How To Create Love For the Long Run

Copyright 2001 by Neil Chethik

Wedding season is upon us, and after the annual scramble for best men, pastel dresses and cummerbunds, we can also expect a new harvest of the soon-to-be divorced.

Depending on whose figures you believe, between one quarter and one half of couples who marry this spring will split up, many within the next three years. The damage from these disengagements will be huge, and rippling, for the couples themselves, their friends and families, and especially for any kids involved. The research is clear that the children of divorce are particularly prone to depression, delinquency, drug use, and ultimately, their own divorces.

Can anything be done to keep couples intact?

My wife, Kelly Flood, and I recently completed a year-long, eight-city U.S. tour, during which we led workshops on maintaining relationships for the long run. Though we've been together for 18 years, we offered ourselves not as "experts," but as fellow travelers exploring the intricacies of long-term love. In 15,000 miles of touring, we had a chance to exchange ideas with young and old, newlyweds and veterans, straight and gay.

And much of what we heard surprised us.

First of all, who hasn't listened to the sermonizing at weddings about the importance of couples "joining together," "becoming one," and "merging" into a single unit? Marriage, we're repeatedly advised, thrives in the land of WE, US, and OURS.

The couples we met at our workshops did not reject this advice outright. However, the strongest and most resilient among them also seemed to understand the value of I, ME, and MINE. Even after making a lifetime commitment, these couples continued - as individuals - to explore their own particular interests, to develop their own friendships, to travel occasionally on their own.

Couples told us that as long as there was no sexual infidelity, this celebration of the individual kept partners passionately interested in themselves, and interesting to one another. Conversely, when one partner or the other cast off friends, abandoned hobbies, and submerged personal interests, a certain blandness seemed to seep into the relationship.

As their individual fires waned, it seemed to us, so too did the fire of their togetherness.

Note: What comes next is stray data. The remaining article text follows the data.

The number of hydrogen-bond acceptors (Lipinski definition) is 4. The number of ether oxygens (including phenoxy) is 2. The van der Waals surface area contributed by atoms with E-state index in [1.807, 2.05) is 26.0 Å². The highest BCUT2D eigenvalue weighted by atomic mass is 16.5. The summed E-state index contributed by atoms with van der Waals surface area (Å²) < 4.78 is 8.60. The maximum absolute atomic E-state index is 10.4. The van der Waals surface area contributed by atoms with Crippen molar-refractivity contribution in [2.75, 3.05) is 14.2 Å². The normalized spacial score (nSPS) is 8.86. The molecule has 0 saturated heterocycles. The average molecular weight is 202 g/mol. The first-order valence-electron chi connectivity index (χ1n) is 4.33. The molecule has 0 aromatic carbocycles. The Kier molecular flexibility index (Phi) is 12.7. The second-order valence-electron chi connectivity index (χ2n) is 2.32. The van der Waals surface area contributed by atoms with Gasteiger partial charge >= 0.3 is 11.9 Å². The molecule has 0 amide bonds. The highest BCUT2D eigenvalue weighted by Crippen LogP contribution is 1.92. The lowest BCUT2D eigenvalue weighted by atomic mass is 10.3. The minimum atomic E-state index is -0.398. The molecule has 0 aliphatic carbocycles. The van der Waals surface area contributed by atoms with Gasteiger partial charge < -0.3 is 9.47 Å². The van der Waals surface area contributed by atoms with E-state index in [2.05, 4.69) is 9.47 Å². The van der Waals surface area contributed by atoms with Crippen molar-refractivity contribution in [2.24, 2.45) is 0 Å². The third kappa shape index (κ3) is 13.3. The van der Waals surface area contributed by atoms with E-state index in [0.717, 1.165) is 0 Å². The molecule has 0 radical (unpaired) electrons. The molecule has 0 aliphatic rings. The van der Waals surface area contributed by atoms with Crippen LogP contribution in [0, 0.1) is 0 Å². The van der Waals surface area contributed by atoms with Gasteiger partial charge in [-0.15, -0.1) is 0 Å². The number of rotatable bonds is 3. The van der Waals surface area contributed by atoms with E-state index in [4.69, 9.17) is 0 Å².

A second surprise from our relationships tour had to do with arguing. There's a tendency to believe that the less arguing in a relationship, the better. But we did not find this to be true.

Rather, the couples who argued moderately often - say, once a week or so -seemed to be the ones who reported the most satisfaction in their relationships. These partners trusted each other, and their relationship, enough to be open about any frustrations or resentments.

The arguing had to be fair. Name-calling, blaming, sarcasm, and of course, physical violence, were off-limits. Still, these couples tended to encourage each other to honestly, and at times fervently, state their points of view. They believed that hiding anger and resentments eventually resulted in a distancing between the partners.

Another point on arguing: It was important, couples told us, not simply to air differences, but to seek middle ground that was acceptable to both partners. Relationships in which one partner or the other was bent on "winning" arguments tended not to last. As one person put it: "You can be right, or you can be in relationship!"

There was one other surprising finding on our tour: the importance of planning. It seemed to us that couples who spent time setting goals together - financial, personal and family goals - and then planning the steps to meet those goals, tended to have the most fulfilling relationships. This kind of planning usually involved several initial conversations to set up goals, then just a few minutes each week to plan activities that advanced those goals.

Financial goals could be concrete. But how, for example, would a couple implement the goal of "creating a fulfilling long-term relationship?" One couple accomplished this by planning one "date" each week; they might watch a video together, take a walk in the woods, or go out for dinner. Planning was especially valuable for partners with children at home; it allowed the parents to maintain an eye on personal and couple priorities amid the sweep of child-centered events.

Of course, setting and meeting goals is hard work. As is most of relationship-building. So what compels so many people to pursue long-term relationships? We asked that question to nearly every group with whom we met. What we heard back from the participants was not surprising: In the struggle to create intimacy with another person, they had discovered the best of who they were, and what they had to give.


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Neil Chethik is a writer and speaker. He is author of FatherLoss: How sons deal with the deaths of their dads (Hyperion) and VoiceMale: What Husbands Really Think of Their Wives (Simon & Schuster). Reach him at or at .

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Copyright 2009 Neil Chethik